Kirby Smart house

Photograph by Emily Followill

Kirby Smart house
“We’d always wanted to have a nice master bedroom and never got around to it, so this one makes me happy,” says Mary Beth. “It’s just so soothing.” The floral painting above the bed is by Athens artist Kathy Cousart, a former UGA women’s golf coach.

Photograph by Emily Followill

Kirby Smart house
Hand-painted china on the dining room walls was created by Mary Beth’s great-grandfather, a renowned porcelain artist. “Lycett china is well-known as a collectible item—there are pieces in the White House—although this was also a sentimental choice for Mary Beth,” says Waites.

Photograph by Emily Followill

Kirby Smart house

Photograph by Emily Followill

The five members of the Smart family—which includes twins Julia and Weston, and son Andrew—have embraced life in Athens, especially now that theyve moved into their permanent home. They cherish privacy but enjoy heading out to watch other UGA sports (tennis, baseball, and, of course, women’s basketball) or dining at family favorites LRG Provisions, Donna Changs, and Five & Ten. Kirby may be a local celebrity, but he also wants a regular family-guy life around town. “The more we go out, the more normal it becomes,” he says. Having a home of their own now as a sanctuary—even one they share with others—is a major score for the Smarts.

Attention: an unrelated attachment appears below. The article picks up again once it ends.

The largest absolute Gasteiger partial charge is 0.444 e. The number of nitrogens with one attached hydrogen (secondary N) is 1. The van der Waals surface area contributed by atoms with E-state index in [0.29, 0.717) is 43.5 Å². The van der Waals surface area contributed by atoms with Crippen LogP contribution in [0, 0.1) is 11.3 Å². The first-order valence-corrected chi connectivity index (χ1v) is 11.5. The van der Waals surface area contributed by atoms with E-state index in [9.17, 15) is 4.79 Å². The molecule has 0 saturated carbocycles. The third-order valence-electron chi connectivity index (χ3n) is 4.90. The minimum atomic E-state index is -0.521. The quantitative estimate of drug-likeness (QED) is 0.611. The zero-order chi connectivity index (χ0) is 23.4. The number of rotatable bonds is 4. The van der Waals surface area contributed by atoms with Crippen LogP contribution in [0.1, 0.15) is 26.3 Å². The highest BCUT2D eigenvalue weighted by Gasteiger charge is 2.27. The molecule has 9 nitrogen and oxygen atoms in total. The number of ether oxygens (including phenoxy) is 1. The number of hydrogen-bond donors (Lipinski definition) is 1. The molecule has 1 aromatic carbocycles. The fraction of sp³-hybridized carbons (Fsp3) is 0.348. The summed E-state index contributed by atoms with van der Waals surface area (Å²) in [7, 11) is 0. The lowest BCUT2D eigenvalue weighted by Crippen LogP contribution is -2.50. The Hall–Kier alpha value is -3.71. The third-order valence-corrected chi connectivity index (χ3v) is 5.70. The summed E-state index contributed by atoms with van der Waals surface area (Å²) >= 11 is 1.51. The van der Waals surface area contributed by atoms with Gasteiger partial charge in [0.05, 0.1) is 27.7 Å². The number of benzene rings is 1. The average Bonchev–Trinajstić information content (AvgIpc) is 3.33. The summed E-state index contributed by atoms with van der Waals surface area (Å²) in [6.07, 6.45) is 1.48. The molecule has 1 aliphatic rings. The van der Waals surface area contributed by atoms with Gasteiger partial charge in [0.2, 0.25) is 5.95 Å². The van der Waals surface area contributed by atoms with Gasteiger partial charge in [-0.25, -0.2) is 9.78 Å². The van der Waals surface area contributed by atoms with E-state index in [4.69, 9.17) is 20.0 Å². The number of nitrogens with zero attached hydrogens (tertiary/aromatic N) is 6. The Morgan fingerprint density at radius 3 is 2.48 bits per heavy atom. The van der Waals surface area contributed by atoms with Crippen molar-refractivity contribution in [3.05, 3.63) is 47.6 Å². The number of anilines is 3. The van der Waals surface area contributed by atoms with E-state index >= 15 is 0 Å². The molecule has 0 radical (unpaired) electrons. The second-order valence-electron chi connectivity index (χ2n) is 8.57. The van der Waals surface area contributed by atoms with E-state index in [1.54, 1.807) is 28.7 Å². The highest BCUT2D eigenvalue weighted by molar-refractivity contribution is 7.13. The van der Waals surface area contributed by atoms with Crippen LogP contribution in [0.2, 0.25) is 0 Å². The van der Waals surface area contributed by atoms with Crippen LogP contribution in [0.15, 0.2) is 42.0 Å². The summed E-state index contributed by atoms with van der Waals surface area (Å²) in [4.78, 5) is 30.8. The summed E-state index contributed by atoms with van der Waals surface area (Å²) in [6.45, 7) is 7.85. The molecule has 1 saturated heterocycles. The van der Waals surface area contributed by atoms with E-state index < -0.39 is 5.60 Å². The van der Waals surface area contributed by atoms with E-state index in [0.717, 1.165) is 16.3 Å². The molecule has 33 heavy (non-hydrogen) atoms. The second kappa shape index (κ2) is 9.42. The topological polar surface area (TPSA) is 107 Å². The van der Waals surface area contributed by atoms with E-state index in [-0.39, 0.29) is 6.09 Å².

Kirby Smart house
Mary Beth’s home office is right off the kitchen and can easily be closed off by a sliding barn door. The glamorous light fixture is by Arteriors. Among her many roles, she runs the Kirby Smart Family Foundation, which gives back to families facing adversity, with an emphasis on childhood cancer.

Photograph by Emily Followill

Kirby Smart house
The spacious kitchen features durable quartz countertops and custom cabinetry from local maker Oconee Cabinets. “What’s not to like about this kitchen? It’s bright and airy with a space for everything,” says Mary Beth. Upscale appliances are a treat, too, she says. The first time she made breakfast on the Wolf range, Kirby declared the eggs the best she’d ever cooked.

Photograph by Emily Followill

Interior design: Cindy Lynn Dunaway Interiors, cldinteriors.com
Design/build firm: DreamBuilt, dreambuilt.com

This article originally appeared in our October 2017 issue.